Diesel fuel is one of the largest expenses of truck operation. According to Mission Financial Services, fuel represents 39% of the total operating cost of a diesel truck. In general, the cost of the electricity to power an EV is about half the cost of the fuel for an internal-combustion vehicle. EVs are more “fuel efficient,” meaning more of the energy they consume is converted to motion. These two factors, the lower cost of electricity and reduced waste, combine to make e-trucks cheaper to run. E-trucks also have the advantage of recapturing most of the energy required for braking. This means that much of the battery-stored energy used to get the truck moving is replaced when it stops.
Getting back to purchase price, parity with conventional trucks is on the horizon. UPS has announced plans to introduce an electric delivery truck whose cost will rival fossil-fuel trucks without any government subsidies or tax incentives. The company is working with Workhorse Group, Inc. to design the vehicles from the tires up, with zero tailpipe emissions.
Last Mile Delivery
A sector that has become very active lately is what is known as “last mile delivery.” This refers to the final step of getting shipped products from the main hub to the customer. You’re probably familiar with Fed-Ex, UPS, and DHL. These types of businesses literally have thousands of trucks. For instance, in 2017, Fed-Ex had 95,000 trucks. However, there are also countless local companies with several delivery trucks and added together, they represent a major market for e-trucks.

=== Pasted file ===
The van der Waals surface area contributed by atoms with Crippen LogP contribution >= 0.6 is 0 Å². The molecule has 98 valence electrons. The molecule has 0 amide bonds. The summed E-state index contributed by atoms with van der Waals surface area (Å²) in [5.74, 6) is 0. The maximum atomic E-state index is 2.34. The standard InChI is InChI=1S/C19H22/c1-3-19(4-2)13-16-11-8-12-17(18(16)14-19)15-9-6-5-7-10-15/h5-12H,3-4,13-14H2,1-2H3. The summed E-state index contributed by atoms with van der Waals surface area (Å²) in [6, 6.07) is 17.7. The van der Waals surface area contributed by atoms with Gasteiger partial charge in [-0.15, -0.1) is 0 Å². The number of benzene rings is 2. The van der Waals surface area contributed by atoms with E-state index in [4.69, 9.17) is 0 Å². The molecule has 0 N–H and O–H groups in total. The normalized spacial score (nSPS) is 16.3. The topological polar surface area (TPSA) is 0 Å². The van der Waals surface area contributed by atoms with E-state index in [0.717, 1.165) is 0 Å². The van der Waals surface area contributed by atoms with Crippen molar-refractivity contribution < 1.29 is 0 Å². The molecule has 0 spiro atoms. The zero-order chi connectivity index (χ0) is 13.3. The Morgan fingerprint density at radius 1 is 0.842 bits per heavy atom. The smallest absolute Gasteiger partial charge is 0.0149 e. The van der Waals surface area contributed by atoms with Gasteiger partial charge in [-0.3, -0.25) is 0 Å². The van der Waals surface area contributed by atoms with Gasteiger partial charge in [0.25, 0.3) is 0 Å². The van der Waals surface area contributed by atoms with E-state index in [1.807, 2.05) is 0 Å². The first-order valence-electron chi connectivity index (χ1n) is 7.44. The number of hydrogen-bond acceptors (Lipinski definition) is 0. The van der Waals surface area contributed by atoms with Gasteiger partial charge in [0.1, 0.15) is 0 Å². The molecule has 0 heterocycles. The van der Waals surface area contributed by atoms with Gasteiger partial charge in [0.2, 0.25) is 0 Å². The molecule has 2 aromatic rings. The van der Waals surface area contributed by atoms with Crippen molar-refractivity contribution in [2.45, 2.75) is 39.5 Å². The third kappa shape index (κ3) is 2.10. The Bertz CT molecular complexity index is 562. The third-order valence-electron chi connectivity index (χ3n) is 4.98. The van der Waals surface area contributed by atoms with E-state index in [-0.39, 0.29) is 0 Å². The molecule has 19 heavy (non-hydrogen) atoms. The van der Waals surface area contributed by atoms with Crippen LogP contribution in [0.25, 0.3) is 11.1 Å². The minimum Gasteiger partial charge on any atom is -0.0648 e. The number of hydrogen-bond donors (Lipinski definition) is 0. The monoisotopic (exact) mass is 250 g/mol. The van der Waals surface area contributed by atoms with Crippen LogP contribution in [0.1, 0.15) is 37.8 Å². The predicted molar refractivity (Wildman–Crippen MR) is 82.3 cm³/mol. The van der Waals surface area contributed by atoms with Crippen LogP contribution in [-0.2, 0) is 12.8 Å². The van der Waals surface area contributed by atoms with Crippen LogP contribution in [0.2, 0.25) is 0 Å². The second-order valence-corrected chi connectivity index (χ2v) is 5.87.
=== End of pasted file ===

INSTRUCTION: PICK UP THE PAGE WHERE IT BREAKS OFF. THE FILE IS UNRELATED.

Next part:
Amazon is eyeing to grow its fleet of 30,000 delivery vans and doing it with EVs. They have recently teamed up with the e-vehicle manufacturer, Rivian, to build a fleet of e-trucks. The online commerce giant says it expects to have 10,000 vans on the road making deliveries next year with a total fleet of 100,000 vehicles expected by 2030. FedEx, not to be outdone, is purchasing 100 EVs from Chanje Energy Inc and leasing 900 from Ryder System, Inc. And as mentioned above, UPS is clearly not to be left in the e-dust. They have plans to deploy 20,000 electric delivery trucks in the near future.